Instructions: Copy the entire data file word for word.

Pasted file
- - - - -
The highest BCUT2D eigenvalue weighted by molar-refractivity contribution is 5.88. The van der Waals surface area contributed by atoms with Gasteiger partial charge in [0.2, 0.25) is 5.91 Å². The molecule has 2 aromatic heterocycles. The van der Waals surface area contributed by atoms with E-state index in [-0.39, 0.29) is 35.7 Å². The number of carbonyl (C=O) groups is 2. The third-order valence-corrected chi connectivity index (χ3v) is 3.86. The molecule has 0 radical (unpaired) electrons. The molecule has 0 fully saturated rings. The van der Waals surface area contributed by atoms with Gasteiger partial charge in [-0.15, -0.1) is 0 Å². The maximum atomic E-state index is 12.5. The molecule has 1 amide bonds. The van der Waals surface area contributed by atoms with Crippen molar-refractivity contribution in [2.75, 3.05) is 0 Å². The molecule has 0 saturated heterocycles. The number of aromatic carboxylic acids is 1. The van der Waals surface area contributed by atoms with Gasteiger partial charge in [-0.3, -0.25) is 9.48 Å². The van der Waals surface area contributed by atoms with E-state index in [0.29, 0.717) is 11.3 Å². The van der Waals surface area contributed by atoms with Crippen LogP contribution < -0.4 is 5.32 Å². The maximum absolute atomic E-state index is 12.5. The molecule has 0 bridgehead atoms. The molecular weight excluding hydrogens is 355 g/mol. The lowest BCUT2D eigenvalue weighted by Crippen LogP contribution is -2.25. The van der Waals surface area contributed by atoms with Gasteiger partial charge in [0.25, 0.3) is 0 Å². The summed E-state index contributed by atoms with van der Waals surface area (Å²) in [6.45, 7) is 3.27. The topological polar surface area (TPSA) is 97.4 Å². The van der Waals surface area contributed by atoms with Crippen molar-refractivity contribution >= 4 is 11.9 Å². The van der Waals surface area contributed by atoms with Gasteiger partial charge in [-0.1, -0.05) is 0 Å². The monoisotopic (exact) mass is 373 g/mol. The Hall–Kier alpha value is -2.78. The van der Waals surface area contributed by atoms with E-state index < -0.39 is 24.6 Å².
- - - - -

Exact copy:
The highest BCUT2D eigenvalue weighted by molar-refractivity contribution is 5.88. The van der Waals surface area contributed by atoms with Gasteiger partial charge in [0.2, 0.25) is 5.91 Å². The molecule has 2 aromatic heterocycles. The van der Waals surface area contributed by atoms with E-state index in [-0.39, 0.29) is 35.7 Å². The number of carbonyl (C=O) groups is 2. The third-order valence-corrected chi connectivity index (χ3v) is 3.86. The molecule has 0 radical (unpaired) electrons. The molecule has 0 fully saturated rings. The van der Waals surface area contributed by atoms with Gasteiger partial charge in [-0.15, -0.1) is 0 Å². The maximum atomic E-state index is 12.5. The molecule has 1 amide bonds. The van der Waals surface area contributed by atoms with Crippen molar-refractivity contribution in [2.75, 3.05) is 0 Å². The molecule has 0 saturated heterocycles. The number of aromatic carboxylic acids is 1. The van der Waals surface area contributed by atoms with Gasteiger partial charge in [-0.3, -0.25) is 9.48 Å². The van der Waals surface area contributed by atoms with E-state index in [0.29, 0.717) is 11.3 Å². The van der Waals surface area contributed by atoms with Crippen LogP contribution < -0.4 is 5.32 Å². The maximum absolute atomic E-state index is 12.5. The molecule has 0 bridgehead atoms. The molecular weight excluding hydrogens is 355 g/mol. The lowest BCUT2D eigenvalue weighted by Crippen LogP contribution is -2.25. The van der Waals surface area contributed by atoms with Gasteiger partial charge in [0.25, 0.3) is 0 Å². The summed E-state index contributed by atoms with van der Waals surface area (Å²) in [6.45, 7) is 3.27. The topological polar surface area (TPSA) is 97.4 Å². The van der Waals surface area contributed by atoms with Crippen molar-refractivity contribution >= 4 is 11.9 Å². The van der Waals surface area contributed by atoms with Gasteiger partial charge in [-0.1, -0.05) is 0 Å². The monoisotopic (exact) mass is 373 g/mol. The Hall–Kier alpha value is -2.78. The van der Waals surface area contributed by atoms with E-state index < -0.39 is 24.6 Å².